Court of Appeals Says Plaintiff Properly Alleged Bank of America Acted in Bad Faith in Force Placed Insurance Class Action
Boston, MA (PRWEB) On September 21, 2012, the United States Court of Appeals for the First Circuit issued a pair of decisions upholding claims by borrowers in two class action lawsuits against Bank of America. For the Appeals Court’s decisions, click on links for Lass and Kolbe. The lawsuits allege that Bank of America breached its mortgage contracts and acted in bad faith by forcing borrowers to maintain excessive amounts of flood insurance, by purchasing backdated flood insurance policies at borrowers’ expense, and by purchasing such coverage through affiliated entities so that its affiliates could earn a kickback.
In these decisions, the Appeals Court struck down two earlier district court opinions that had dismissed the plaintiffs’ claims. In the first case, captioned Kolbe v. BAC Home Loans Servicing d/b/a Bank of America, N.A. (Case No. 11-2010), the Court upheld claims that Bank of America breached the terms of FHA mortgages and violated U.S. Housing and Urban Development (HUD) guidelines by requiring borrowers to carry flood insurance in excess of the amount they owed on their loans. The Court found “strong support” for these claims in the mortgage contract, and noted that the mission of the FHA loan program is to make home ownership “affordable.”
In the second case, captioned Lass v. Bank of America, N.A. (Case No. 11-2037), the Court upheld similar claims that Bank of America “demand[ed] more flood insurance than required by federal law or the mortgage agreement,” and also upheld claims that Bank of America “unjustifiably charged borrowers for backdated coverage and commissions[.]” In particular, the Court noted that the plaintiff’s allegations of improper kickbacks or so-called “commissions” in connection with force-placed flood insurance “easily meet the threshold for a viable claim.”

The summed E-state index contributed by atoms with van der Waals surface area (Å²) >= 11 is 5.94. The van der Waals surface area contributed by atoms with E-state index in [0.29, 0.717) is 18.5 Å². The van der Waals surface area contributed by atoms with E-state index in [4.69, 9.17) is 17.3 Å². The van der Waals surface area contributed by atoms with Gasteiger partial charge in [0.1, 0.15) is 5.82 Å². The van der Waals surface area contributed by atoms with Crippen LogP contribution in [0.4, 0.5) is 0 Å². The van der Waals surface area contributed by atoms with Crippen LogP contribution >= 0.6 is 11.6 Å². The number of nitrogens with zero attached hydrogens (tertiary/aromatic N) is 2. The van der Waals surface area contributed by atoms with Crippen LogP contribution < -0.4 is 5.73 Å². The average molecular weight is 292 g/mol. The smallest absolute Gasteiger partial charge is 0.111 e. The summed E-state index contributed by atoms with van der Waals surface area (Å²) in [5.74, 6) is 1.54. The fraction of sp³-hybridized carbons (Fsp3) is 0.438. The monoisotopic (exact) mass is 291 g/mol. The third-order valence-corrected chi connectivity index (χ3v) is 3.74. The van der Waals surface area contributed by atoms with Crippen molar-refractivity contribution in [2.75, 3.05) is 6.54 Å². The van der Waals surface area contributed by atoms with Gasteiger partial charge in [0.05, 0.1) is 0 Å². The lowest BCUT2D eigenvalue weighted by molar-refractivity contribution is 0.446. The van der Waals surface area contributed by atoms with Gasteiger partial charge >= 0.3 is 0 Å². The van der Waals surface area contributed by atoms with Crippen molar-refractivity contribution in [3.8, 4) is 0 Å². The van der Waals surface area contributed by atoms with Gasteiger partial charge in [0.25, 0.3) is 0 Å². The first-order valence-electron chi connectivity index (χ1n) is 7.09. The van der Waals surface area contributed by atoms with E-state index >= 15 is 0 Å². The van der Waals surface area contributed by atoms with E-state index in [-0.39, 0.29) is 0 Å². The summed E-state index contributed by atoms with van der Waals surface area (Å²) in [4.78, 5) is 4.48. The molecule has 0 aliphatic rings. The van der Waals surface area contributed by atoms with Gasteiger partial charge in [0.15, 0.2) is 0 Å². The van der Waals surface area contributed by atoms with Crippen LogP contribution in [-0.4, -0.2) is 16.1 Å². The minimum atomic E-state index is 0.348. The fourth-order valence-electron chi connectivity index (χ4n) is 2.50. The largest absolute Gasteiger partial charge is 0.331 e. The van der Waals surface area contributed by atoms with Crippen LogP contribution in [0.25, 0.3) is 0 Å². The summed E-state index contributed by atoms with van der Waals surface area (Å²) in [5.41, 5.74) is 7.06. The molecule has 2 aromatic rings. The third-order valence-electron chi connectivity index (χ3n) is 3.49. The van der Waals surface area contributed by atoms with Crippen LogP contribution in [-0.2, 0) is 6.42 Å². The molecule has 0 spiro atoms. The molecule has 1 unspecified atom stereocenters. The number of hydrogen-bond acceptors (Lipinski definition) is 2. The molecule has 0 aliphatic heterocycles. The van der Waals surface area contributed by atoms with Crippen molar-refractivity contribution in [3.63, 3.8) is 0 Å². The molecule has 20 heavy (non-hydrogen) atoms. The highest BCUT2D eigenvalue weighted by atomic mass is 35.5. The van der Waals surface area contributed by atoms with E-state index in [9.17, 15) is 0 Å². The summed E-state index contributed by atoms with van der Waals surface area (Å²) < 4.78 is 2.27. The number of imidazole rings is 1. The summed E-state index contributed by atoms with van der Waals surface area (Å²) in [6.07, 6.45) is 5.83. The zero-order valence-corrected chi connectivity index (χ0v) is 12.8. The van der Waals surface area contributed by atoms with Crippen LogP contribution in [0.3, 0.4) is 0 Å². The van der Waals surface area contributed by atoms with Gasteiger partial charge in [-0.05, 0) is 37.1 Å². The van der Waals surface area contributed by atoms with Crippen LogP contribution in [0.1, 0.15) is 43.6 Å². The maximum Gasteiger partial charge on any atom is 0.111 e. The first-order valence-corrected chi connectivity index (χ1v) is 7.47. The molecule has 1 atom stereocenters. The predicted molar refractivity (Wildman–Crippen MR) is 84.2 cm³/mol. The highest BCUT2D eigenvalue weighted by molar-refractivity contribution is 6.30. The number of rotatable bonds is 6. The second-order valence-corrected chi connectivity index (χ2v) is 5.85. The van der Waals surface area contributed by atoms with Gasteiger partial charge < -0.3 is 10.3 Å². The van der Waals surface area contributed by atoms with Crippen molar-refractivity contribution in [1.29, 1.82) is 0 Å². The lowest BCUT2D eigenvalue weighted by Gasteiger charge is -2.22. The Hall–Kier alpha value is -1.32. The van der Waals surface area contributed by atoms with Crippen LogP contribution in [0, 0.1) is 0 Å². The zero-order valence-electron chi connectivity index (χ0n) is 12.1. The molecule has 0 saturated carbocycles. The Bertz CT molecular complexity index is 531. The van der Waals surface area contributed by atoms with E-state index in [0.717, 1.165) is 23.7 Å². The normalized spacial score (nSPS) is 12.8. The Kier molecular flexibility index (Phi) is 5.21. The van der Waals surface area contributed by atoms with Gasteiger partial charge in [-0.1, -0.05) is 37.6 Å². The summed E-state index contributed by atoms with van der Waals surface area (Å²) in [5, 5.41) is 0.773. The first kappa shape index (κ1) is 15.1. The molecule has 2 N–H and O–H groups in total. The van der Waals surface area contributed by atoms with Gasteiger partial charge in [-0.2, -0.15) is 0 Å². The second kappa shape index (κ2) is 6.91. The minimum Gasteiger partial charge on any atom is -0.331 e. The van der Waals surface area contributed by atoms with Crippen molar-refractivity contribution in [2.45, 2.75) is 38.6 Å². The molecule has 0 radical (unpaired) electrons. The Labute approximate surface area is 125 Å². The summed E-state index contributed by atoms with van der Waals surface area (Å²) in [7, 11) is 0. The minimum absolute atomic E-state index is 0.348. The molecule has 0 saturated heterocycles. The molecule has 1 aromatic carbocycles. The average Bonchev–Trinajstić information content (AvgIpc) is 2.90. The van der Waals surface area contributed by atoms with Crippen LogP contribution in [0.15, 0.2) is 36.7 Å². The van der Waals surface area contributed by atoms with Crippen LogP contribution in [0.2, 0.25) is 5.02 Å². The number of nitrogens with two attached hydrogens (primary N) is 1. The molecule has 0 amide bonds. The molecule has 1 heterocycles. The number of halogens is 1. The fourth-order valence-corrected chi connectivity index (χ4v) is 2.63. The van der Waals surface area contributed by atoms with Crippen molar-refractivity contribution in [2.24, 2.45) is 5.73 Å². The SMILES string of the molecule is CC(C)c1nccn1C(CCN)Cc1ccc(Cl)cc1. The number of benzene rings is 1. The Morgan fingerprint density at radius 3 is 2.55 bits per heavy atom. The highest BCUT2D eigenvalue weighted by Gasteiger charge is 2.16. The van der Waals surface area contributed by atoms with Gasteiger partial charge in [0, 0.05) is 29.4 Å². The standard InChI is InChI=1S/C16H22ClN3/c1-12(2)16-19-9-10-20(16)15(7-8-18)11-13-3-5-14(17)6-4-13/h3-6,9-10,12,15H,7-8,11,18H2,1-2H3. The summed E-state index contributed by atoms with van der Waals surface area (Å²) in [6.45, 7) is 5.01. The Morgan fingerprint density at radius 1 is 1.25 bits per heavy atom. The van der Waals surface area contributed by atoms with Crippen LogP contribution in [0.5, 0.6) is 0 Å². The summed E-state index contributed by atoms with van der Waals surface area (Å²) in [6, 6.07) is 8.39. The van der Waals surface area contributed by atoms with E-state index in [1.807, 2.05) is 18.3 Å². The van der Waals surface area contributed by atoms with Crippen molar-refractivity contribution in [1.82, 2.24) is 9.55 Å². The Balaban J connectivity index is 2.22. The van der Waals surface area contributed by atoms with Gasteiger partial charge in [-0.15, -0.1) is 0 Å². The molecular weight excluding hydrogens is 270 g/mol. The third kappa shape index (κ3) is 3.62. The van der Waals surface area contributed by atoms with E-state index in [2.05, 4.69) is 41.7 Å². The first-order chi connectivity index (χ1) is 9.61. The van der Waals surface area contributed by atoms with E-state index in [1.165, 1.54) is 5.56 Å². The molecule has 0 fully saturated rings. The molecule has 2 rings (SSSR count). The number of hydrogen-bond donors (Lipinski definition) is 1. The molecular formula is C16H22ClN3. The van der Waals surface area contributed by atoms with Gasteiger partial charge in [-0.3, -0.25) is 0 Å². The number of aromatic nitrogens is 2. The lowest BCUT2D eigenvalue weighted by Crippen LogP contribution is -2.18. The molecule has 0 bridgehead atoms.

“We are thrilled with the Court’s decision and believe it vindicates each and every one of the claims we have asserted against Bank of America,” said attorney Kai Richter, who represents Plaintiff Susan Lass. “There are a lot of borrowers across the country really hurting right now, and it is not right for banks to add to their pain by engaging in these types of practices,” said Richter.
The Court’s decision could have broad implications for several other cases across the country, which involve not just Bank of America, but other major banks. Earlier this month, a federal district court in Pennsylvania reached a similar result in another case brought by Nichols Kaster against Wells Fargo, Morris v. Wells Fargo Bank, N.A., No. 2:11-cv-00474, 2012 WL 3929805 (W.D.Pa. Sept. 7, 2012). In total, Nichols Kaster is currently litigating more than a dozen force-placed flood insurance class actions against some of the nation’s largest banks, including JPMorgan Chase Bank, N.A., Wells Fargo, Citibank, U.S. Bank, and RBS Citizens, N.A., as well as Bank of America.